Preventing Electrical Burns, Shocks, and Electrocution in Construction
Safety is always an important issue in construction. This field consistently falls in lists of the Top Ten Most Dangerous Jobs. Along with delivering quality projects, meeting expectations, and fulfilling warranty obligations, construction companies must build a reputation of safety to win contracts.
The physical risks to workers are real and result daily in painful, costly injuries resulting from contact with electricity. The Occupational Safety & Health Administration (OSHA) offers these guidelines to work safely.
- Always use caution when working near electricity.
- Assume that all overhead wires are energized at lethal voltages. Never assume that a wire is safe to touch even if it’s down or appears to be insulated.
- Don’t touch a fallen overhead power line. Call the electric company to report it.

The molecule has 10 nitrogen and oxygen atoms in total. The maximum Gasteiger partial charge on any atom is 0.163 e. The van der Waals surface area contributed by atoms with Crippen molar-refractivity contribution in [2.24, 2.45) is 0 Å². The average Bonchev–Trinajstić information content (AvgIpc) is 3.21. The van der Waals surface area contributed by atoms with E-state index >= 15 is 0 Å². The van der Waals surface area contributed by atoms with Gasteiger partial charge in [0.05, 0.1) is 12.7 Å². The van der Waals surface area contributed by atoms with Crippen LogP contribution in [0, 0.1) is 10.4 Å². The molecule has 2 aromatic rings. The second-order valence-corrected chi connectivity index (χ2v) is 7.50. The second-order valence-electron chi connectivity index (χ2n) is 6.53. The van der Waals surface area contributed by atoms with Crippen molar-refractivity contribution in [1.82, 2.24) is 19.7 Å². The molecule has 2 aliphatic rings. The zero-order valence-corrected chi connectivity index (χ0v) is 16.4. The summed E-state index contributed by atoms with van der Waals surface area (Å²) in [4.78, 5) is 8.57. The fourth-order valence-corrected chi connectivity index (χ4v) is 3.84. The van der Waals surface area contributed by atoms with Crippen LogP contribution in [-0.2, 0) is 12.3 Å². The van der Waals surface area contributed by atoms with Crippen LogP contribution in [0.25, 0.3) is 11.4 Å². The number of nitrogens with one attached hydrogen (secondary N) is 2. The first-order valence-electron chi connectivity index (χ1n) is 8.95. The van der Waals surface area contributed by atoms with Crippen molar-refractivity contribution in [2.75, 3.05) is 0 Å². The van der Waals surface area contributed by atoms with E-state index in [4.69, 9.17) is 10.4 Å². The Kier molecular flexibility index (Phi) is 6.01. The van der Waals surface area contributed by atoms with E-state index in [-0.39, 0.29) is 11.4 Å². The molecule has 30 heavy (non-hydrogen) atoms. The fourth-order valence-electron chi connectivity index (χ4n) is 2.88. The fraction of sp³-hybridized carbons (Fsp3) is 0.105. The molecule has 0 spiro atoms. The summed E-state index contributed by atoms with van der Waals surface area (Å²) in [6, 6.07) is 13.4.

- Stay at least 10’ away from overhead wires. If working at height or handling long objects, survey the area overhead before starting work.
- If an overhead wire falls on your vehicle while you are driving, stay inside the vehicle and continue to drive away from the line. If the engine stalls, stay inside the vehicle. Warn people not to touch the vehicle or the wire, and call the local electric utility company and emergency services.
- Never operate electrical equipment while standing in water.
- Don’t repair electrical cords or equipment unless you are qualified and authorized.
- If working in damp locations, inspect electrical cords and equipment to ensure that they’re in good working condition without defects. Always use a ground fault circuit interrupter (GFCI).